Whidbey Island has an interesting geological history. During the last glacial age (around 15,000 years ago) Whidbey was so weighed down with ice that it was submerged far underwater. High bluff areas like the ones on West Beach, pictured on the front, are well above the waterline now but the wind, waves and slowly eroding bluffs keep geology enthusiasts coming back for interesting finds. These have included mammoth bones (no kidding!), huge erratic boulders dumped by glaciers, bands of black peat, and even shell middens left by the Coast Salish. Insane right? Tell us what you have found walking along the high-bank waterfronts of Whidbey.
This stunning photo is brought to you by: Willie Shaw
Whidbey Island straddles the 47 to 48th parallel. This means the summer brings gluttony of sun, so much that black-out shades are a staple in Pacific Northwest homes. Although, this abundance of light is sometimes hard to remember during the darkest days of winter when the sun only passes by at a shallow 45 degrees above the horizon in the South and keeps us in darkness 15.5 hours out of 24 on our darkest winter day. These extremes are affected even more depending on where we live, what direction our property is “facing”, and how much tree coverage we have. We consider the direction property is facing as the direction of the major view or placement the outdoor area is oriented towards. So if you enter a home on its east side but the outdoor area is on the west side with a deck/patio and view we would call this a west-facing home.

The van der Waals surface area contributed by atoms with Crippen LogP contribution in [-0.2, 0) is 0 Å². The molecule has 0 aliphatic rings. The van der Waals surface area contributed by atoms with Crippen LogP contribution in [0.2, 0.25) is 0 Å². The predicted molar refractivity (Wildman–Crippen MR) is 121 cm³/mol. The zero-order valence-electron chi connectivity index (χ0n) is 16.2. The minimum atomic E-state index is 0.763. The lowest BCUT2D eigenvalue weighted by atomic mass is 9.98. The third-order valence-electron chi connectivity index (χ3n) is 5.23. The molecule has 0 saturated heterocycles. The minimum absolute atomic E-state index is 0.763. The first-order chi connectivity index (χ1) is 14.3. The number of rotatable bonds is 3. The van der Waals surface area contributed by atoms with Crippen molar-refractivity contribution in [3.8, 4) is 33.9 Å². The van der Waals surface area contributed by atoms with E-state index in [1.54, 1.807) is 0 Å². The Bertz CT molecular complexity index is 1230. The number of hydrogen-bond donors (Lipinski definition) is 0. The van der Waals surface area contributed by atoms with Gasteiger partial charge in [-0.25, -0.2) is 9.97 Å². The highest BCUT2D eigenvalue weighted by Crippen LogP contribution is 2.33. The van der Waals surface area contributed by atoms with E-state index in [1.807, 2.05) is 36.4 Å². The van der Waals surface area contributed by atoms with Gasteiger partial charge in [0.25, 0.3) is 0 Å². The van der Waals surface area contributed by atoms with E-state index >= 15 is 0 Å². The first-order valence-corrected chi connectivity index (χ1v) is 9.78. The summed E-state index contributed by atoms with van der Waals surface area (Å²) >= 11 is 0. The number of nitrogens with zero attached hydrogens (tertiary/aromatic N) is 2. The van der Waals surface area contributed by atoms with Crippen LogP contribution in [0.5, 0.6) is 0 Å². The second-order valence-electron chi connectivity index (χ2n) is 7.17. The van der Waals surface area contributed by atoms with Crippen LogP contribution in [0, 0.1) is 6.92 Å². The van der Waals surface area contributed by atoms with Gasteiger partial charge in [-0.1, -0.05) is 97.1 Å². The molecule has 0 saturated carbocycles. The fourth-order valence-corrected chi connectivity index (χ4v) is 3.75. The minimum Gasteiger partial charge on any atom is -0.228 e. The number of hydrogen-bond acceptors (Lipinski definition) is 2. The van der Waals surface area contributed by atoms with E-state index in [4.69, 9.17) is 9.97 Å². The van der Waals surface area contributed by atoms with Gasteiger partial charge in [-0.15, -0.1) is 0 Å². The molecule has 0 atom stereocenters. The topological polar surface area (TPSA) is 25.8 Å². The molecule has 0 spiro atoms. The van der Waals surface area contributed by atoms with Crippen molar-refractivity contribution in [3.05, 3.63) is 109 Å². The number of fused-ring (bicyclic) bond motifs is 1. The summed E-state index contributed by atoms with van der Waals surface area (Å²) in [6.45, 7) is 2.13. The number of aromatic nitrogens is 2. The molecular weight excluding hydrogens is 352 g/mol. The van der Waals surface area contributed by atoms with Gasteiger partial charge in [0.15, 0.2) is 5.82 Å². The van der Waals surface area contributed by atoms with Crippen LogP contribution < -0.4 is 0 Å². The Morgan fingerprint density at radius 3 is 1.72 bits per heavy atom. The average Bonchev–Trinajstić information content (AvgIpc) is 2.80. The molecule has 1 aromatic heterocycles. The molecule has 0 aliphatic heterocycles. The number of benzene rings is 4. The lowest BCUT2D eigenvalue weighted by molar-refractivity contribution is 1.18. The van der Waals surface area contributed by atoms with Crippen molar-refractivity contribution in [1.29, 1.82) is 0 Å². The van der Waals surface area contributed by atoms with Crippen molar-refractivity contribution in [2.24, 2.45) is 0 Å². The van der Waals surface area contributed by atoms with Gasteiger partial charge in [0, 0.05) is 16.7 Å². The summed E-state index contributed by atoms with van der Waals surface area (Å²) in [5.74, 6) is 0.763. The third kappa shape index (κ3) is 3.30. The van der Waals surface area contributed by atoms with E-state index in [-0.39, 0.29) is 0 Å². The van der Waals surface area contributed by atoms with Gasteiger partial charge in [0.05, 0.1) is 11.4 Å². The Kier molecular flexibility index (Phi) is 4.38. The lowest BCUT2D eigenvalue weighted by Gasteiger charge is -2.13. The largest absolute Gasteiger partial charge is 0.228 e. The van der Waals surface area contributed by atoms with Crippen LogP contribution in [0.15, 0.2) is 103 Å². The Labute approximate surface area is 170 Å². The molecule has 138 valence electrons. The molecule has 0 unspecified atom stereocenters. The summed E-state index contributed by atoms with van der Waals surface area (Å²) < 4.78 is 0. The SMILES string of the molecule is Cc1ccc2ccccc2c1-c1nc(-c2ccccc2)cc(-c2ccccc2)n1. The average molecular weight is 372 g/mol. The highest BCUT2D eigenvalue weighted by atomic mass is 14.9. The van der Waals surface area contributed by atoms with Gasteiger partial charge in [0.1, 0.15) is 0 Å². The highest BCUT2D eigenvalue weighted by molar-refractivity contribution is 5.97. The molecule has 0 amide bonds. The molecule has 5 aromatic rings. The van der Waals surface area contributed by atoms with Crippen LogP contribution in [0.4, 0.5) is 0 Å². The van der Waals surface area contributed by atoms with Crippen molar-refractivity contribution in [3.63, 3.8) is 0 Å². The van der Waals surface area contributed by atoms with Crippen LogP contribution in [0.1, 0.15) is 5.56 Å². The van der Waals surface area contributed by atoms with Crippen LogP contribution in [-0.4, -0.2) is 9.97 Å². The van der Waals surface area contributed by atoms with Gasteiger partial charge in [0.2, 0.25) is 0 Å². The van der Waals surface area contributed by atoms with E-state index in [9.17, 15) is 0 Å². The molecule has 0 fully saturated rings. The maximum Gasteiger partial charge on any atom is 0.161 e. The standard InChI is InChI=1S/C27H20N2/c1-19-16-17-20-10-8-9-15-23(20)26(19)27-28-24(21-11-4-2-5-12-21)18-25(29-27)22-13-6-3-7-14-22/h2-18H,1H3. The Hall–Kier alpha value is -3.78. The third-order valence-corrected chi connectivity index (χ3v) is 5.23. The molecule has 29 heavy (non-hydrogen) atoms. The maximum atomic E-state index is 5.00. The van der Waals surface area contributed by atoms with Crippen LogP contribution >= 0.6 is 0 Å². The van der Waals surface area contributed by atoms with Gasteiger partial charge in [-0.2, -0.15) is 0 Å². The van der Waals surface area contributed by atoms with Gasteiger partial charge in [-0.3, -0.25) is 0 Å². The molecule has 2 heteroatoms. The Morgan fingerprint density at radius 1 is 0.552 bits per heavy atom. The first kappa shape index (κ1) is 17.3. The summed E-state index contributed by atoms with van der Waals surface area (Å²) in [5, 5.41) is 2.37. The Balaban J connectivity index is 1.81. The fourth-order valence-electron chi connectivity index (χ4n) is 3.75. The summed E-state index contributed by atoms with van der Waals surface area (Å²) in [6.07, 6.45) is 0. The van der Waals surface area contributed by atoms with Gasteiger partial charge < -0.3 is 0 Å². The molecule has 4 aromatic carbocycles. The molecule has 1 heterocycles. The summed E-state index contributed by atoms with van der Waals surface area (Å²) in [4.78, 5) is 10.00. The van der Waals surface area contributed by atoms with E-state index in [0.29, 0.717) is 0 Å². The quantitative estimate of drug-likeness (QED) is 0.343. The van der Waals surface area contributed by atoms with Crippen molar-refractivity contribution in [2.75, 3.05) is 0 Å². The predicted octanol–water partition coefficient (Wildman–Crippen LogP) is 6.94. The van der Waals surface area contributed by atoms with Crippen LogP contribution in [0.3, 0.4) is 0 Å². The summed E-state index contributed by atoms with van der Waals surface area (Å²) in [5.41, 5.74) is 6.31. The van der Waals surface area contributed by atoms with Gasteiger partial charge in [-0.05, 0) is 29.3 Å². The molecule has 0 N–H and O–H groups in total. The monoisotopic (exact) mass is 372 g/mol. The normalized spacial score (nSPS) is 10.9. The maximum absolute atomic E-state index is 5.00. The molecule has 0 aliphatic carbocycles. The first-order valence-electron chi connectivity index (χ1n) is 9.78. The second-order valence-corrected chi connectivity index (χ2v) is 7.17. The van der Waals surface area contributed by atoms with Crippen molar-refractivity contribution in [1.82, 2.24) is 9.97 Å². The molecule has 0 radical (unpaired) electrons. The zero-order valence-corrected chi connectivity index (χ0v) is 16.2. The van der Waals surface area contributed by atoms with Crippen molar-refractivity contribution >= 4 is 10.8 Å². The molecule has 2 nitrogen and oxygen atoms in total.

In the following sections, we will discuss the pros and cons of the four major directions that homes face or are oriented towards on Whidbey. Our focus will be on water view properties but the info will work for some territorial or non-view homes as well. We hope you find this helpful and that you will take this into consideration when buying or selling your home on Whidbey Island.
This is likely the least sought-after direction for the sole reason that during the winter months there are often large sections of the North facing beaches that never see a ray of sun because of hill or tree coverage. There are only a few sections of shoreline that are facing the true North on Whidbey. Some of these are the charming Town of Coupeville and the City of Langley that no one can resist! There are some sections of shoreline east and west of Coupeville along Madrona Way and near Long Point that are mostly shaded in the winter but absolutely delightful in the summer.
There are numerous sand points on Whidbey with a north-facing side that get a lot of sun because they jut out in the water like Long Point, Snakelum Point, Harrington Lagoon, Whidbey Shores, and Sandy Point. Dugualla Heights is another kind of anomaly in that it gets more sun because it is not heavily treed, has an open bay, and flight line that gives it more exposure. These nuances are one of the many reasons it is helpful to have a hyper-local full-time Windermere broker to be your guide!